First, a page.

Publisher: Canongate Proof
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Thomas Quick has more than thirty kills to his name. He murders irrespective of sex, age, colour, caste or creed. His weapons of slaughter includes knives, clubs, wires and sometimes even his bare hands. He makes it a point to dismember his victims and, if he is in the mood, eat their body parts. His bloody fingerprints are splattered all across Sweden and Norway and even Finland.
Hannes Rastam is an investigative journalist with a mild overdose of obsessive compulsive disorder not unlike Stieg Larsson’s Mikael Blomkvist. He is battling a losing fight with cancer. Out of nowhere he chances upon Quick’s case and realizes that not all that meets the eye is the truth.
With due respect to Larsson and Henning Mankel, The Making of a Serial Killer is the best work of noir to have come out of that part of the world in a very long time. And you can almost be forgiven for believing that it is a work of fiction.
You read it right – the story of Sture Bergwall aka Thomas Quick is as true as they come. A telling reminder of the fact that fact is indeed stranger than fiction, Rastam’s rollercoaster narrative (brilliantly translated into English by Henning Koch) builds up Quick’s story from scratch and then unravels the shocking truth like the many layers of a juicy onion.
Spoiler alert – this is a reverse murder mystery with a vengeance. Rastam starts off with his first meeting with Sture Bergwall in a Swedish psychiatric prison after he has been convicted of eight murders. It does not take him long to build up a rapport with this much maligned serial killer and soon he tumbles headlong into a web of deceit, malice and imagined violence.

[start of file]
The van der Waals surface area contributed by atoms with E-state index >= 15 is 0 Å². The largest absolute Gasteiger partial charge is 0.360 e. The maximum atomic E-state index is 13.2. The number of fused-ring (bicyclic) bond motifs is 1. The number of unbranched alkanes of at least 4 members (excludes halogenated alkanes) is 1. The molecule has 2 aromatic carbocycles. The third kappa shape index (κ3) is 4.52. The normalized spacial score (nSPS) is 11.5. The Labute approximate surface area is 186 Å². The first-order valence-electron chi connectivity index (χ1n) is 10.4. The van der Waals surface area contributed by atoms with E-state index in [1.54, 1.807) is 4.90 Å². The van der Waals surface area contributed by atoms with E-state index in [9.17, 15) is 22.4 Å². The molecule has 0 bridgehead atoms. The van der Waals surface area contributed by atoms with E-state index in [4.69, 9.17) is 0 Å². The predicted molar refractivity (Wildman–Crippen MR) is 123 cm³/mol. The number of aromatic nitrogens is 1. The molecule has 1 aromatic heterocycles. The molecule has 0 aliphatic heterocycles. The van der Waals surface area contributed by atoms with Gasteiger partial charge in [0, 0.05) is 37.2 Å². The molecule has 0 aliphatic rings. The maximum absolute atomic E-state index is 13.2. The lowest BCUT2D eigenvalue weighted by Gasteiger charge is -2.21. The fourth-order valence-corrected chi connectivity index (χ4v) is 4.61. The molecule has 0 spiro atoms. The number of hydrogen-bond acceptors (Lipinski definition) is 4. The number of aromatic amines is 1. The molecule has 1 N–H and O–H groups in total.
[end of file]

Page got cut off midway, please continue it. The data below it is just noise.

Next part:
None of the cases against Quick hold much water except for his own confessions and a purported troubled childhood. With a heady cocktail of narcotic medicines, theories gleaned from newspapers picked up from public libraries, “helpful” tip-offs by the investigating authorities and a series of leading questions, Quick suddenly became the answer to Sweden’s most mysterious murder stories for over two decades. The relatives of the victims cried foul but the wave of “Quick mania” stifled their voices before anyone could hear them.
To add to that, fraudulent psychologists selling “repressed memories” were in fashion in the 1990s and a number of them came up with their versions of the truth. Some of it went towards filling (conveniently) the pieces of the jigsaw puzzle which conventional logic could not accomplish. Everyone involved seemed almost thrilled to have a “serial killer” on their hands – it didn’t help that The Silence of the Lambs was one of the most popular films of the time.
When you put all this into perspective, you realize the Herculean task Rastam had committed himself to – a man against an entire system. You marvel at his efforts as he painstakingly sifts through each small piece of information in a world without the Internet and any such advanced technology. At certain points of time in the narrative, you cannot help yourself from mentally putting your hands together for the man who showcases the triumph of human spirit in delivering his fellow human being the much vaunted commodity that is called justice.
The book has its share of flaws though. Given the explosive material at hand, the treatment at times gets a bit too dry even for non-fiction. The attention to detail might put off readers expecting something on the lines of a James Patterson or a Thomas Harris.
These however do not take anything away from Rastam’s accomplishments. The Making of a Serial Killer is not just a must-read but also a must-think about the elephant in the room that we call human society.
Interested in this serial killer? Read this piece by The Guardian on Thomas Quick for some surprises.
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